Deck the crabs with lots of pompoms
While humans decked the halls with boughs of holly, researchers at the University of Delaware studied the peculiar behavior of Majoid crabs, known as decorator crabs. This species of crab uses the Velcro-like substance on its shell and hooks on its appendages to deck itself with sponges, algae, and other marine debris from the environment.
The researchers investigated this curious behavior by placing the crabs in individual containers with craft pompoms. Most of the crabs fully decorated themselves within six hours, and all of them sported colorful pompoms within 24 hours.
According to the researcher’s observations, the crabs, unlike Tamatoa, the big, mean crab in Disney’s animated movie Moana, are not attempting to “dazzle like a diamond in the rough” as they strut their stuff but are adorning themselves with decorations for protection from predators. The crabs decorated their appendages first, the researchers observed, probably because that part sticks out even when they hide. —J.B.
A reflection of design
The simple and tasty little scallop may not seem very complex, but researchers recently discovered that the 200 intricate, poppy seed–sized eyes that line a scallop’s outer edge function like a fine-tuned telescope. The eyes use living mirrors, rather than lenses, to focus light. In the study, scientists used a type of microscope that rapidly freezes samples so they retain their shape and do not dehydrate, creating the first-ever opportunity to investigate the scallops’ visual system much more closely. They found scallop eyes consist of a mosaic of smooth, tiny mirrors and crystals that minimize visual distortion.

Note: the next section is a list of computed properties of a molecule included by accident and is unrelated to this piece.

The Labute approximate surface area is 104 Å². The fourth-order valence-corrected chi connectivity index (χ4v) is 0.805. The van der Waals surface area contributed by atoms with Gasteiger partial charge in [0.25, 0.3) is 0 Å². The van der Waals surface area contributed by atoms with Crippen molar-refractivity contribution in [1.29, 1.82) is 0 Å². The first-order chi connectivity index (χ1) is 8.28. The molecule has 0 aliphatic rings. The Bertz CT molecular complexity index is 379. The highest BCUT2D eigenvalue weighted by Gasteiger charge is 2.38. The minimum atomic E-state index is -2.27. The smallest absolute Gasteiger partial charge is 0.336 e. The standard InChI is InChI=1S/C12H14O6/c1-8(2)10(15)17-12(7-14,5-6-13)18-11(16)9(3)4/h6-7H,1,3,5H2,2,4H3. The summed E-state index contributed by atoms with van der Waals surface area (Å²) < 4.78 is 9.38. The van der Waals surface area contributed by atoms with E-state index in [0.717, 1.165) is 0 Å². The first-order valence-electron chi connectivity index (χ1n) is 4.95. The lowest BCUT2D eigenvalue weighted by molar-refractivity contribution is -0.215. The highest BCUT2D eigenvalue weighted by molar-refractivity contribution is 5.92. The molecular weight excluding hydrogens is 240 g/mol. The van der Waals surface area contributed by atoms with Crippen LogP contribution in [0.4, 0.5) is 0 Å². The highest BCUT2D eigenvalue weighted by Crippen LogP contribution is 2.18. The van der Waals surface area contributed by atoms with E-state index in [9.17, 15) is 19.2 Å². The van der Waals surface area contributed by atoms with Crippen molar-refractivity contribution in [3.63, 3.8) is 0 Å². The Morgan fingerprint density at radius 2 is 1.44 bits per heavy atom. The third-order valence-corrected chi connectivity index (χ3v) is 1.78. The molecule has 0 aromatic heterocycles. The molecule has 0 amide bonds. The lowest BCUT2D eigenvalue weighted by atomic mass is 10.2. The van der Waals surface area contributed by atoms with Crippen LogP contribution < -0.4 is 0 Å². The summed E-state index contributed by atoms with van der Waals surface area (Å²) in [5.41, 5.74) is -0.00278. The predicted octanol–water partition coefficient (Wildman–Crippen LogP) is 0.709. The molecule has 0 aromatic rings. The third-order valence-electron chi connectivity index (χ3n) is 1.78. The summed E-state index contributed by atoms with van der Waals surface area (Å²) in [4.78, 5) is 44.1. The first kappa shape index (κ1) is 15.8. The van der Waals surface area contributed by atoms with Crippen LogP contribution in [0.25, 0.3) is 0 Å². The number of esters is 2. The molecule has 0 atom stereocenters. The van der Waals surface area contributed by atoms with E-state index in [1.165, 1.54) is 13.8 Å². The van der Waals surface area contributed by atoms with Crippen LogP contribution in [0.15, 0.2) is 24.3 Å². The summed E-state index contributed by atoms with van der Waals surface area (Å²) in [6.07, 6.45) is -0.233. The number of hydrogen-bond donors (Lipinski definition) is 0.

The researchers made no mention of evolution in their paper. But then, how could they? How could natural selection ever explain a scallop’s ability to accurately process images from 200 different eyes all at the same time? That kind of complexity requires a creator. —J.B.
When truth is stranger than fiction
Archaeologists recently uncovered the full, curled-up skeleton of a very peculiar type of dinosaur partially fossilized in sandstone. The study in Nature described the fossil as looking like an odd combination of other creatures. It possessed a bill like a duck, teeth like a crocodile, the neck of a swan, nasty claws, and flippers like a penguin. The tiny meat-eater, only 18 inches long, walked like an ostrich but could also swim.
Puzzled by the odd appearance of the fossil and the fact that someone smuggled the rock that contained it out of Mongolia and placed it in a private collection, the researchers at first suspected fraud. But 3-D computer images showed the skeleton belonged to a single animal. One arm hidden in the rock perfectly matched the other visible arm, and the growth lines matched across all the bones. —J.B.